Ralph Bernstein said...

2/15/2007 3:20:54 PM
Re: The Baldrige Award Controversy
By: JDarrouzet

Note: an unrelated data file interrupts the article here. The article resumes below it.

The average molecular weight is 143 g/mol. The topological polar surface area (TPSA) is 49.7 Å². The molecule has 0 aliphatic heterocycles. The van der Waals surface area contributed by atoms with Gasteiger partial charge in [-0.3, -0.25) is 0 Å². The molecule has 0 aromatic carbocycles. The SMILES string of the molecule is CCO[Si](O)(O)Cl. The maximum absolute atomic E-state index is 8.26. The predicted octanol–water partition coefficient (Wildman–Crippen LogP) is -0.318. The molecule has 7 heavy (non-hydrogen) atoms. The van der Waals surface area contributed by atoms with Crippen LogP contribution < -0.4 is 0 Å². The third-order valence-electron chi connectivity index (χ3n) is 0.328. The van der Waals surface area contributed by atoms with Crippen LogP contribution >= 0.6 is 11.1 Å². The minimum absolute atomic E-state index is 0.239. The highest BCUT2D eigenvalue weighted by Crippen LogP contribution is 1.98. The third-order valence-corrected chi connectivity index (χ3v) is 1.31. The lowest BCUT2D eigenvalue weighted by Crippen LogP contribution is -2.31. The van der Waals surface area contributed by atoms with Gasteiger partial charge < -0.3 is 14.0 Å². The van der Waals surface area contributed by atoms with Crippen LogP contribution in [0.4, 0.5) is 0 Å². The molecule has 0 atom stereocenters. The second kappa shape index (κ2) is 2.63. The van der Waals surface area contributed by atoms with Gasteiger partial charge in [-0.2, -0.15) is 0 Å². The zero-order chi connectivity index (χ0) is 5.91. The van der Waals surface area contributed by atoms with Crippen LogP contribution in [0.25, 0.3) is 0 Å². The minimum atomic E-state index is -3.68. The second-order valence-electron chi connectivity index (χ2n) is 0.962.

Brown claims that Dale Crownover, a two-time Baldrige winner (1998 and 2004), "has, for some reason, soured on the award program and has created his own blog that bashes the award and the criteria." Brown's claim is unfounded. He obviously has not read Dale's blogs. Dale has demonstrated over the years his commitment to the Criteria, the Award, and the Program. He has not "soured" on the Baldrige Program, nor does he bash the Award or the Criteria. Read Dale's blogs (found at www.baldrigeblog.com) and judge for yourself. Like so many others in the Baldrige Community, Brown is unable or unwilling to weigh in on the ethical issues being raised by Premier's stakeholders in opposition to this nomination, perhaps because the processes involved in role model determination are not as familiar to him as they are to Dale. Dale has not only been a two-time Baldrige Winner, but a Baldrige Examiner, Baldrige Judge, and Chairman of the Baldrige Foundation. If Brown had read the blogs (for example, "Catch Up on the Debate" http://www.baldrigeblog.com/blogs/JD-1-22-2007-2.aspx), he might see that Dale and his fellow bloggers have been suggesting alternative standards and processes as ways to improve Baldrige for over a year. Brown's quick dismissal of this debate shows a lack of systematic perspectives on leadership so clearly needed in the Baldrige Community to address the ethical, legal, and practical consequences of Premier's nomination. Too bad. Given Brown's long-standing involvment in describing the Baldrige processes, I am disappointed that he fails to address the substantive ethical issues in his own use of the Internet. Brown is welcome to read the blogs and offer comments, as are readers of the Lean Insider. Premiergate is worth learning more about and worth the time and effort to provide deeper and more thoughtful responses.